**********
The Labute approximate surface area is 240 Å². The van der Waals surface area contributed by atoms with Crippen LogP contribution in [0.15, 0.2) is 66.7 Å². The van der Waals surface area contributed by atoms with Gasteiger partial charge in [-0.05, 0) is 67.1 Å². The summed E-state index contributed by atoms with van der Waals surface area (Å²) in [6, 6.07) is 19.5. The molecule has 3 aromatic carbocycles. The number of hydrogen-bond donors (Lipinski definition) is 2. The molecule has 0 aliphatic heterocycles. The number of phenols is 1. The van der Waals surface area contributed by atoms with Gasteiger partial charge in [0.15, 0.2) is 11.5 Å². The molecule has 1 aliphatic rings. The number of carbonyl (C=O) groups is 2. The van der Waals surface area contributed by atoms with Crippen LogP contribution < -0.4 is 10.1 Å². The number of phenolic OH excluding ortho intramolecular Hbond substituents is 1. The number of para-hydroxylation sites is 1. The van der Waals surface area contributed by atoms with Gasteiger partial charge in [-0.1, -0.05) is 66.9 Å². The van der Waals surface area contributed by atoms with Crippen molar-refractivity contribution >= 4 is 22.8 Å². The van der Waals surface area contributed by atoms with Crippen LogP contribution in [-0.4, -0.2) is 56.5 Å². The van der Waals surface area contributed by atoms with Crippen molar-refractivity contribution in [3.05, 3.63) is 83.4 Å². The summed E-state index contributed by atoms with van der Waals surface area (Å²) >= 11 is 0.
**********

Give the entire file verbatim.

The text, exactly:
The Labute approximate surface area is 240 Å². The van der Waals surface area contributed by atoms with Crippen LogP contribution in [0.15, 0.2) is 66.7 Å². The van der Waals surface area contributed by atoms with Gasteiger partial charge in [-0.05, 0) is 67.1 Å². The summed E-state index contributed by atoms with van der Waals surface area (Å²) in [6, 6.07) is 19.5. The molecule has 3 aromatic carbocycles. The number of hydrogen-bond donors (Lipinski definition) is 2. The molecule has 0 aliphatic heterocycles. The number of phenols is 1. The van der Waals surface area contributed by atoms with Gasteiger partial charge in [0.15, 0.2) is 11.5 Å². The molecule has 1 aliphatic rings. The number of carbonyl (C=O) groups is 2. The van der Waals surface area contributed by atoms with Crippen LogP contribution < -0.4 is 10.1 Å². The number of phenolic OH excluding ortho intramolecular Hbond substituents is 1. The number of para-hydroxylation sites is 1. The van der Waals surface area contributed by atoms with Gasteiger partial charge in [-0.1, -0.05) is 66.9 Å². The van der Waals surface area contributed by atoms with Crippen molar-refractivity contribution >= 4 is 22.8 Å². The van der Waals surface area contributed by atoms with Crippen LogP contribution in [-0.4, -0.2) is 56.5 Å². The van der Waals surface area contributed by atoms with Crippen molar-refractivity contribution in [3.05, 3.63) is 83.4 Å². The summed E-state index contributed by atoms with van der Waals surface area (Å²) >= 11 is 0.